I have been inside most every type of abusive animal industry and factory
farm. When I worked for PETA, for about two years I traveled a lot and
visited veal, dairy, turkey and puppy farms, as well as a pseudo-sanctuary
that was actually breeding white tigers. I worked for a day on a slaughterhouse
kill floor in Nebraska, apprenticed for three months during the pelting
season on a fox farm in Illinois to document the lives and deaths of
over 500 innocent silver foxes. I also worked for a month as a tent
worker on Walker Brothers Circus to follow Lota and Liz, two magnificent
elephants who were still on the road despite having tuberculosis. After
I parted ways with PETA, I worked for more than two years as a primate
technician at the Oregon National Primate Research Center, documenting
and advocating against the abuse of more than 2,500 monkeys.
How did you learn to do undercover investigations and documentation,
and how did you get jobs at the different places?
For me, getting jobs was never much of a problem. Like applying for
any job, I got rejected. But the abusive jobs I applied for always seem
to have openings with little expectations or experience required. In
fact, I often undersold myself on the application so that the employer
wouldn’t think I was overqualified and split after a week. Even
research labs often hire unskilled people for the grunt work because
they can’t find anyone willing to do it. These jobs are usually
grueling, depressing, dirty; quite literally the shit work.
But there was also a lot luck and fate. Sometimes I really felt like
the animals were somehow on my side. How likely is it for a fur farmer
to hire some skinny Omaha kid who shows up at his door wanting to learn
how to get in the business?! Fortunately for the foxes, Dan Aeschelman’s
only employee had just died, and he was desperate to kill while the
foxes were in “prime” (which means during the coldest part
of winter; otherwise the fur garments will actually shed).
Learning to do undercover work was trial by fire. I guess it’s
mainly common sense, I really didn’t get any training and nobody’s
published Cliffs Notes as far as I know. Of course I practiced using
cameras before going into a situation, and I got better at it as I went
along. But I’ve also shot hundreds of blurry photos and hours
of shaky, unusable video. Animals are very difficult to photograph,
especially when they are distressed and behind bars. I think anyone
who does this work is amateur, at least in the beginning. I fumbled
my way through, and, luckily, among the bad shots, there were always
a few good ones.
How do you not get caught?
I’ve been caught more than once, and have had many close calls.
I take every possible precaution, studying co-workers’ habits,
knowing when the best opportunities are for taking risks, but it’s
bound to happen. Once, at the primate center, I thought for sure I had
been seen with a camera, and my suspicions seemed confirmed when I got
a call from my supervisor that night. She asked me to give her a ride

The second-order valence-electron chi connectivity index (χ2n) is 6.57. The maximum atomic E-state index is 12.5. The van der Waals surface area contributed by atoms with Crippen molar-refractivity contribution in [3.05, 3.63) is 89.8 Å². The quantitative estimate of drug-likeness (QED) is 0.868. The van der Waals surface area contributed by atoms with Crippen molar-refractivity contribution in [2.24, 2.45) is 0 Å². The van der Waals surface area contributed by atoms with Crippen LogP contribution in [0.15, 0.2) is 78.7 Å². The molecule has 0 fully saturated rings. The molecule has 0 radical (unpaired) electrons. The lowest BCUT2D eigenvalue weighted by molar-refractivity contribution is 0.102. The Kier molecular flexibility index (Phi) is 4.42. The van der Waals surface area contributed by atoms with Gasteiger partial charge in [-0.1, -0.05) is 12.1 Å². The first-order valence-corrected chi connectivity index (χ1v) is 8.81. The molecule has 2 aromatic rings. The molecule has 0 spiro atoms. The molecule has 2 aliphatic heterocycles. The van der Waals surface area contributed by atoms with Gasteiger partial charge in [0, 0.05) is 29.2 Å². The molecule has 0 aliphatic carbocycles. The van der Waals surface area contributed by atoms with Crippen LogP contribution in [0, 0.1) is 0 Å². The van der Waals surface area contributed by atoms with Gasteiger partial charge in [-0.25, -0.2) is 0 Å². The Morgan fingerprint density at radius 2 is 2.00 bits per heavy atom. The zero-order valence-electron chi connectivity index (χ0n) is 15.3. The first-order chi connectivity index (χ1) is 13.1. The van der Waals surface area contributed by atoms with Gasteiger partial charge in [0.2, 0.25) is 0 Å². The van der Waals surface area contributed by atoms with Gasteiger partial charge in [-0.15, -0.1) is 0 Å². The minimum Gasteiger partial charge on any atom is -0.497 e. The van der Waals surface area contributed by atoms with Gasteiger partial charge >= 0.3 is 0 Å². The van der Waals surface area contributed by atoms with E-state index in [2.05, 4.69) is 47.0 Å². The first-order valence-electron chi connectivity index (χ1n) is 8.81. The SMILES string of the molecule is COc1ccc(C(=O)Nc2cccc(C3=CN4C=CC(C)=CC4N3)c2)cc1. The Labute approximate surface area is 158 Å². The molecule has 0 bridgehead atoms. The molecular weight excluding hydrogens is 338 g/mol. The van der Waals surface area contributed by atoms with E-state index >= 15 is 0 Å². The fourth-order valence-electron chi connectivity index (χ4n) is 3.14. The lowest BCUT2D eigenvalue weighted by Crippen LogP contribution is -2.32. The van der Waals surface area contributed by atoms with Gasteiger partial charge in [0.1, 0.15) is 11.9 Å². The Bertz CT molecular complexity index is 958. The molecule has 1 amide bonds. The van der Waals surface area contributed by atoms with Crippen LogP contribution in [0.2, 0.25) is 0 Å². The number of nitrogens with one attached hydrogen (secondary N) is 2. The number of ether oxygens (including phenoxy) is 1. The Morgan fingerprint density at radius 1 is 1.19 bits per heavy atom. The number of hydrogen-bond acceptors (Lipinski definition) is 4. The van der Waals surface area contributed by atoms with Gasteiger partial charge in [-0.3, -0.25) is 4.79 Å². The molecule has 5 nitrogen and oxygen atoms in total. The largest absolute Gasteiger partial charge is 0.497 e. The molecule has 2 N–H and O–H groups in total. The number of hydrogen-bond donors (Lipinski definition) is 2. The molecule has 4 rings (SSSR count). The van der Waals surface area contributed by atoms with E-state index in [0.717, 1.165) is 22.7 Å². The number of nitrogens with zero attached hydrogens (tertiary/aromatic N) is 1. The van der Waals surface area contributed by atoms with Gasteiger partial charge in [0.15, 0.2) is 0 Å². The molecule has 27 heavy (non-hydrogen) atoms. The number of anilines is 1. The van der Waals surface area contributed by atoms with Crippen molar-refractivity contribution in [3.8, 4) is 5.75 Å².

to work the next day so she could discuss something, but would not give
me any details. Needless to say, I didn’t sleep much that night,
worrying about what to say when she confronted me about taking pictures.
I almost burst out laughing when I arrived at her house the next morning
to find she had bought a new yellow Volkswagon Bug and wanted my opinion
about whether it was “professional enough” for her to drive
The trick is knowing you will get caught and having something plausible
in mind to say when it happens. I was able to talk my way around getting
caught red-handed with a camera at the fur farm by calmly saying my
dad really wanted to see the farm and I was making a home video for
him. I would try to think of the worst-case scenario and then be ready
for it. Once you’ve worked at a place for awhile, people get to
know you as a co-worker, not a spy, and can be incredibly unobservant.
It’s actually much easier than it may seem.
As far as being recognized, like, “Aren’t you that undercover
investigator from Boys Town?” No, I never got that. In fact, when
I was hired at the Primate Center, I had worked for PETA and submitted
a letter of recommendation from Jean Greek, a veterinarian who co-authored
a book scientifically opposing vivisection! It was foolish for me to
use her letter but I got the job anyway! Bottom line: we should never
underestimate the stupidity of our enemies.
Obviously, this is heavy stuff. How do you cope, with both your
witnessing of animal suffering, and working alongside the perpetrators?
It’s a question of looking long into an abyss without the darkness
creeping into you. I still don’t know how to avoid that and have
not always coped well with the depression and anger that results. I’ve
felt emotionally pinned beneath a heavy weight of powerlessness, surrounded
by suffering animals, unable to stop their pain, and actually participating
in acts of cruelty I abhor. It helps to focus on the end result, and
I would relish the opportunities when I was able to get a critical piece
Coping was also about depending on others for support. I would never
have survived the Primate Center for two years without the emotional
and material support of my partner, Leslie, who actually quit her job
so she could work on the investigation full-time. When I was working
for PETA, it was Paisley, my canine travel companion who helped keep
Many people who see images of animal cruelty just turn their heads or
walk away because they are overwhelmed. How did you manage to not walk
away, and instead literally submerge yourself in their misery?
Knowing that I could walk away, that I have that choice and the animals
have no choices, that is what helped me stick it out. Leslie helped
remind me of this fact when times were tough. This kind of work is something
that occurs one day at a time. Often it was a struggle to make the decision
every morning about whether I could go back for another day. It does
get easier over time. I never became numb to the suffering, but the